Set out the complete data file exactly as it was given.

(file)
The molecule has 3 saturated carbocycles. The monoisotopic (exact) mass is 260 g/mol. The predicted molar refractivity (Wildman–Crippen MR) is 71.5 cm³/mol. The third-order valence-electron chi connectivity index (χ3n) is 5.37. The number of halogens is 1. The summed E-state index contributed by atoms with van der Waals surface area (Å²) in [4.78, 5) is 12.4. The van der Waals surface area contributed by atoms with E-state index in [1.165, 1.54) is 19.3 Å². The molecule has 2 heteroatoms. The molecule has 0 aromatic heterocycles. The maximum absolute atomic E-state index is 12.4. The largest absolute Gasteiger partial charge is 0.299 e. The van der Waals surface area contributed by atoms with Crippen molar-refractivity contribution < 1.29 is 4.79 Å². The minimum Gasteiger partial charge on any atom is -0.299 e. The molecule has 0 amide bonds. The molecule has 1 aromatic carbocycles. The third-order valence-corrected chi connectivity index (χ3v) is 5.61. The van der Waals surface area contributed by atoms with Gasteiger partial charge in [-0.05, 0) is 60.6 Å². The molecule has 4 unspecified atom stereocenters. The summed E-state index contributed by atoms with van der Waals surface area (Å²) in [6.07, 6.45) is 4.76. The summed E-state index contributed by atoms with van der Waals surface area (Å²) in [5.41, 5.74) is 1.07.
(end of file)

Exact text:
The molecule has 3 saturated carbocycles. The monoisotopic (exact) mass is 260 g/mol. The predicted molar refractivity (Wildman–Crippen MR) is 71.5 cm³/mol. The third-order valence-electron chi connectivity index (χ3n) is 5.37. The number of halogens is 1. The summed E-state index contributed by atoms with van der Waals surface area (Å²) in [4.78, 5) is 12.4. The van der Waals surface area contributed by atoms with E-state index in [1.165, 1.54) is 19.3 Å². The molecule has 2 heteroatoms. The molecule has 0 aromatic heterocycles. The maximum absolute atomic E-state index is 12.4. The largest absolute Gasteiger partial charge is 0.299 e. The van der Waals surface area contributed by atoms with Crippen molar-refractivity contribution < 1.29 is 4.79 Å². The minimum Gasteiger partial charge on any atom is -0.299 e. The molecule has 0 amide bonds. The molecule has 1 aromatic carbocycles. The third-order valence-corrected chi connectivity index (χ3v) is 5.61. The van der Waals surface area contributed by atoms with Gasteiger partial charge in [-0.05, 0) is 60.6 Å². The molecule has 4 unspecified atom stereocenters. The summed E-state index contributed by atoms with van der Waals surface area (Å²) in [6.07, 6.45) is 4.76. The summed E-state index contributed by atoms with van der Waals surface area (Å²) in [5.41, 5.74) is 1.07.